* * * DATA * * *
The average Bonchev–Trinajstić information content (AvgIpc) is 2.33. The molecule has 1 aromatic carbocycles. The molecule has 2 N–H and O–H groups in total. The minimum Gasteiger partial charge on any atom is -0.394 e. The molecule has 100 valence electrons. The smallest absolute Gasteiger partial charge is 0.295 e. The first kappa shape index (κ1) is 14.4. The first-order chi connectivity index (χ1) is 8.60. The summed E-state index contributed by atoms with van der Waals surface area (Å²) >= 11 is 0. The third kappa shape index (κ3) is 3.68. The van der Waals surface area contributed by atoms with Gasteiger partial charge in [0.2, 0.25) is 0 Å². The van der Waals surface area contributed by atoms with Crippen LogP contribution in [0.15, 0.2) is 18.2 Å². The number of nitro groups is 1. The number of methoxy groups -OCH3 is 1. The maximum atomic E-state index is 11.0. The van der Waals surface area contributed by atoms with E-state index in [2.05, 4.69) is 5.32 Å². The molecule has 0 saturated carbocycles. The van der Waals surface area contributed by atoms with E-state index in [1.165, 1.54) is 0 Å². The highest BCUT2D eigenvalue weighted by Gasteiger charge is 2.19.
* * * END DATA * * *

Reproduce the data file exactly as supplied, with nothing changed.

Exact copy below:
The average Bonchev–Trinajstić information content (AvgIpc) is 2.33. The molecule has 1 aromatic carbocycles. The molecule has 2 N–H and O–H groups in total. The minimum Gasteiger partial charge on any atom is -0.394 e. The molecule has 100 valence electrons. The smallest absolute Gasteiger partial charge is 0.295 e. The first kappa shape index (κ1) is 14.4. The first-order chi connectivity index (χ1) is 8.60. The summed E-state index contributed by atoms with van der Waals surface area (Å²) >= 11 is 0. The third kappa shape index (κ3) is 3.68. The van der Waals surface area contributed by atoms with Gasteiger partial charge in [0.2, 0.25) is 0 Å². The van der Waals surface area contributed by atoms with Crippen LogP contribution in [0.15, 0.2) is 18.2 Å². The number of nitro groups is 1. The number of methoxy groups -OCH3 is 1. The maximum atomic E-state index is 11.0. The van der Waals surface area contributed by atoms with E-state index in [2.05, 4.69) is 5.32 Å². The molecule has 0 saturated carbocycles. The van der Waals surface area contributed by atoms with E-state index in [1.165, 1.54) is 0 Å². The highest BCUT2D eigenvalue weighted by Gasteiger charge is 2.19.